I just noticed that the page is vandalized. The last paragraph under "Self-preservation" has been altered, and since I just signed up, I don't know the right way to change it back. Just thought I'd let you know, in case someone feels like fixing it. I'll try to learn how to fix these things myself though. —The preceding unsigned comment was added by Shimanotaka (talkcontribs) 09:49, 3 April 2007 (UTC).

Fixed.Drakonis 16:14, 25 September 2007 (UTC)

Cancer Section moved here[edit]

The editor that initially added this information [3] just removed the cleanup tag on it [4]. This editor has added similar links to multiple articles, and is editing from an ip located in the same city as the provider of these reports. Given that this information is not blatant spam, I thought it worth moving here in case others think it is salvageable:

Occupational cancer among firefighters is a major occupational health and safety concern. Every year, these lesions produce significant human and financial costs for workers and employers. However, it is difficult to establish a link between the appearance of a cancer and the characteristics of the job. Critical reviews of the epidemiological literature related to cancer risk in firefighters include:

--Ronz 16:51, 21 September 2007 (UTC)

Cleaning duties[edit]

Is 80% of the firefighting job cleaning equipment? Or is that subcontracted out these days? Fire engines, ladders, hoses, and so forth always seem to be in pristine condition and it seems like it's hard work for somebody. -Rolypolyman 14:58, 30 October 2007 (UTC)

Most of the time, it would seem that 80% is spent cleaning equipment, or ensuring the proper future operation of it. It is, from experience, not contracted out - for safety and training reasons. However, some devices like SCBA require certification to properly repair, test, and so forth. Sullivan.t (talk) 14:38, 2 April 2008 (UTC)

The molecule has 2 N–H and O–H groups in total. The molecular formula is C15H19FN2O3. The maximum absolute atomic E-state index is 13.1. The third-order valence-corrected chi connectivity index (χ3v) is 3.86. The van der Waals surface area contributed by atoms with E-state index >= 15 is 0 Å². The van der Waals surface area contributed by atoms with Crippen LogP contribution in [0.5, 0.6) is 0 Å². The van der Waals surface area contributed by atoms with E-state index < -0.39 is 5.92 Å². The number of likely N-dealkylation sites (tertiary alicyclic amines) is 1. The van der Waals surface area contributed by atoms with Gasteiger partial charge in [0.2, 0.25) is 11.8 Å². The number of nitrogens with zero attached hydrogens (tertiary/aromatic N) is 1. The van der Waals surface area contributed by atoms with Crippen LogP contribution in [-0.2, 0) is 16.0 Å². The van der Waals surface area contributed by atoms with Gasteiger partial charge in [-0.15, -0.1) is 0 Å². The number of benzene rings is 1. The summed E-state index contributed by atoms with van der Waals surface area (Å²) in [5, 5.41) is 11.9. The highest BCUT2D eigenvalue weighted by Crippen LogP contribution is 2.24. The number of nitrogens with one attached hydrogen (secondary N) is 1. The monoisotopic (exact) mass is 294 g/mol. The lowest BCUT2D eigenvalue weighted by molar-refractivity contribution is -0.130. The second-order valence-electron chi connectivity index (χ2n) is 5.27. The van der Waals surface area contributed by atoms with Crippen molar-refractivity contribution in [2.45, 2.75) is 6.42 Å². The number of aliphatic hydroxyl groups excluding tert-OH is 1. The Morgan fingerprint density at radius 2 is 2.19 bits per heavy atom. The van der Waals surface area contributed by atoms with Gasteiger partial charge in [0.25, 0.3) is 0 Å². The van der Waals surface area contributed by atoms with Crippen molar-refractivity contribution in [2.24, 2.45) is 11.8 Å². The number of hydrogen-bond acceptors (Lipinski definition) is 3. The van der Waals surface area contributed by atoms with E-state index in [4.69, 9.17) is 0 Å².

See also[edit]

The see also section of this article is too long. —Preceding unsigned comment added by (talk) 19:53, 2 March 2008 (UTC)

I agree. Shall we remove all individual fire departments from the article? They seem pretty crufty and tangential to me. Jclemens (talk) 05:21, 30 March 2008 (UTC)


This article makes references to "Firefighters" and fire fighting. But this is crazy! What's the point in fighting fires? The whole point is to put them out! Change it to Fireman (just like human, policeman etc. ) Btline (talk) 22:59, 6 March 2008 (UTC)

I'm not understanding what you mean. In the US, firefighters put out fires. We don't have any firemen; the term, regardless of historical value, is considered sexist and archaic, as is policeman. Jclemens (talk) 05:23, 30 March 2008 (UTC)
The actual point of fighting fires is not only to extinguish, but to save lives and, when possible, property. All fire will go out, eventually. Sometimes the decision can be made to let the house burn, and do what they call a "defensive" operation - save the exposures, etc. Sullivan.t (talk) 14:41, 2 April 2008 (UTC)